Anyhow, Canada’s three most western provinces, B.C., Alberta and Saskatchewan, have all gone out of their way to violate freedom of speech by actually writing sections into their human rights codes that explicitly prohibit certain forms of expression.  The worst offender is Saskatchewan, because it actually had the gall to include a little mini-Bill of Rights at the start of its code, which it promptly proceeds to violate just a few sections later.

Here’s an abridged version of Saskatchewan’s Code, section 5:

“Every person … shall…enjoy the right to freedom of expression through all means of communication, including… the arts, speech, the press or radio, television or any other broadcasting device.”

Then we go down to section 14, which says exactly the opposite:

“No person shall publish or display… in a newspaper, through a television or radio broadcasting station or any other broadcasting device or in any printed matter or publication…any...statement...:

      (b)  which exposes… to hatred,
      ridicules, belittles or otherwise affronts the dignity of
      any person… or a group of persons;

because of his or their race, creed, religion, colour, sex, sexual orientation, family status…[and so on].”

Then, to top it all off, the very next section flip-flops again.  It says:

“Nothing in [the preceding] subsection… restricts the right to freedom of speech under the law upon any subject.”

Figure that one out.

The freedom of speech issue is a particularly interesting one for us here in Canada, because unlike the first two rights I mentioned (property rights and freedom of contract, neither of which is protected in the Canadian constitution), freedom of expression actually is guaranteed in our constitution.  Doug Collins is currently trying to have the B.C. Human Rights Code held unconstitutional in the courts. However, there’s a long, slow process ahead of him, and I, for one, am not confident that the outcome in the courts will be a good one at the end of the day. 

You Americans in the audience are fortunate that your First Amendment rights are stated in very strong language:  “Congress shall make no law abridging the freedom of speech or of the press.”   But here in Canada, our constitution contains a weasle clause for every single right  that it supposedly guarantees us (and I’m talking real rights here, such as freedom of speech).  The very first clause of our Charter of Rights and Freedoms says that all of our rights  are “subject to such reasonable limits prescribed by law as can be demonstrably justified in a free and democratic society.”  In other words, whenever the legislature decides to pass laws violating our genuine rights, the Supreme Court gets to say whether those violations are “justified”. Now, isn’t that one exciting rights guarantee?

Economic Dictators to the Country

The free speech violation is bad enough, but just last month we Canadians learned that there is something even worse in store for us.  A panel of so-called experts has recommended that our federal Human Rights Act be amended, and in addition to violating property rights, freedom of contract and freedom of speech, it would then violate just about every other economic freedom you can imagine.  The Human Rights Commission is about to become the economic dictators to the country.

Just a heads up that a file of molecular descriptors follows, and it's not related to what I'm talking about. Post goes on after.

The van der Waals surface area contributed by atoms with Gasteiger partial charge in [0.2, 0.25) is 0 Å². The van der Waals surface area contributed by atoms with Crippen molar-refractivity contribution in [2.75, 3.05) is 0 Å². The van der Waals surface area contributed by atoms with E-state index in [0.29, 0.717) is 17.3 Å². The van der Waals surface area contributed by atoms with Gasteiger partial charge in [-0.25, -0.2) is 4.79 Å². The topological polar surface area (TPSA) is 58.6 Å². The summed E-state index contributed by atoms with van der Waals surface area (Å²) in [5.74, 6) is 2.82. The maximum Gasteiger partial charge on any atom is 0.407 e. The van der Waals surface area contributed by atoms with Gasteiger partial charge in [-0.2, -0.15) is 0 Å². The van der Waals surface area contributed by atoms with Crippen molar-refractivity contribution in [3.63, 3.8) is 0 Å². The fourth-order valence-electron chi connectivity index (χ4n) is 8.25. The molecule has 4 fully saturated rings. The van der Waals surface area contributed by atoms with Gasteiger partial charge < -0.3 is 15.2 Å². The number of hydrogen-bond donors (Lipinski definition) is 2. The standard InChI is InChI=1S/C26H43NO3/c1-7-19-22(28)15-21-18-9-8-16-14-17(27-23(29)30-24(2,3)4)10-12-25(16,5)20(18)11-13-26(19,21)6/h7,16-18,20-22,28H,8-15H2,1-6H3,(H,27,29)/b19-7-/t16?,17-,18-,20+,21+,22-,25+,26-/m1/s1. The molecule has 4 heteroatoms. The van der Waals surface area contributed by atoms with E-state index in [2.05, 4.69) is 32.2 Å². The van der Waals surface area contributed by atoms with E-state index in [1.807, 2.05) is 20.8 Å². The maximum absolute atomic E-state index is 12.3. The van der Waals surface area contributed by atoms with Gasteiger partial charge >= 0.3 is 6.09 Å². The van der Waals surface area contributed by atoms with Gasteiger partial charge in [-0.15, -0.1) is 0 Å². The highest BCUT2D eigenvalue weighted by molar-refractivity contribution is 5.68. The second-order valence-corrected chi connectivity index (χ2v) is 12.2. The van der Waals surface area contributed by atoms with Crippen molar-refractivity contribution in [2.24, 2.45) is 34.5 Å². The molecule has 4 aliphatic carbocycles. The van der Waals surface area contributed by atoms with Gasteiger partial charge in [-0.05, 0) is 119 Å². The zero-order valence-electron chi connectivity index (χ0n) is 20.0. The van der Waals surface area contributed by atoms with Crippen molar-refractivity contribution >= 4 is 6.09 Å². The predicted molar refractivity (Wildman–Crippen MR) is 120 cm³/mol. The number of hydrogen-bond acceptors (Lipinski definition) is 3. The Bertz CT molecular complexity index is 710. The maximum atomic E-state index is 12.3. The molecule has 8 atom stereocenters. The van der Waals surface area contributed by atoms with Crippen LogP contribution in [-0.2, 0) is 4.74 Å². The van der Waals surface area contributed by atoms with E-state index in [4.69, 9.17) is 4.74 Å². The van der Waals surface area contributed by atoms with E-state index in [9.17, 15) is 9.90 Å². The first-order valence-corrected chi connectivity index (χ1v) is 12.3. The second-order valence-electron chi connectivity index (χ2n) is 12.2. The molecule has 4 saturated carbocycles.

How can this happen?  Well, the experts have decided that outlawing discrimination on the basis of race, sex, colour and so on is not enough.  Now they want to outlaw discrimination on the basis of something they call “social condition.”

What on earth is social condition, you may ask?  Does it mean having halitosis or body odour?  Does it mean being an obnoxious bore or a hopelessly shy geek? 

Actually, none of the above.  “Social condition” is being used pretty much as a synonym for “poverty”.  Why bother with a synonym, you ask?  Why not just say poverty?  Well, the committee that recommended these changes answered that one.  They said:

“The term “poverty” should be avoided because there is no consensus about its meaning or measurement. “

Oh, yeah—right—as if there’s consensus about the meaning of the term “social condition” or its measurement.

In any event, just think for a minute about what it will mean for businesses to be forbidden from discriminating on the basis of poverty.  One of the big beefs that so-called human rights activists have is that poor people—and especially welfare recipients--sometimes get turned down by banks for loans and mortgages.  (Surprise, surprise.)

Now banks won’t be able to do that any more.  They won’t be able to use standard income tests or debt servicing ratios to determine whether or not an applicant qualifies for a loan.  They’ll have to judge each case on an individual basis, without the use of guidelines, by doing individualized reference checks and credit histories and deciding whether or not to believe this person when he says he’ll make the mortgage payments his top priority instead of spending his welfare cheque on other stuff.

Needless to say, this is going to increase the cost of loans for every other customer.  Just processing loan applications under these restrictions will cost a lot more than it used to.  But the number of bad debts is also likely to increase, and that is likely to raise costs for all borrowers.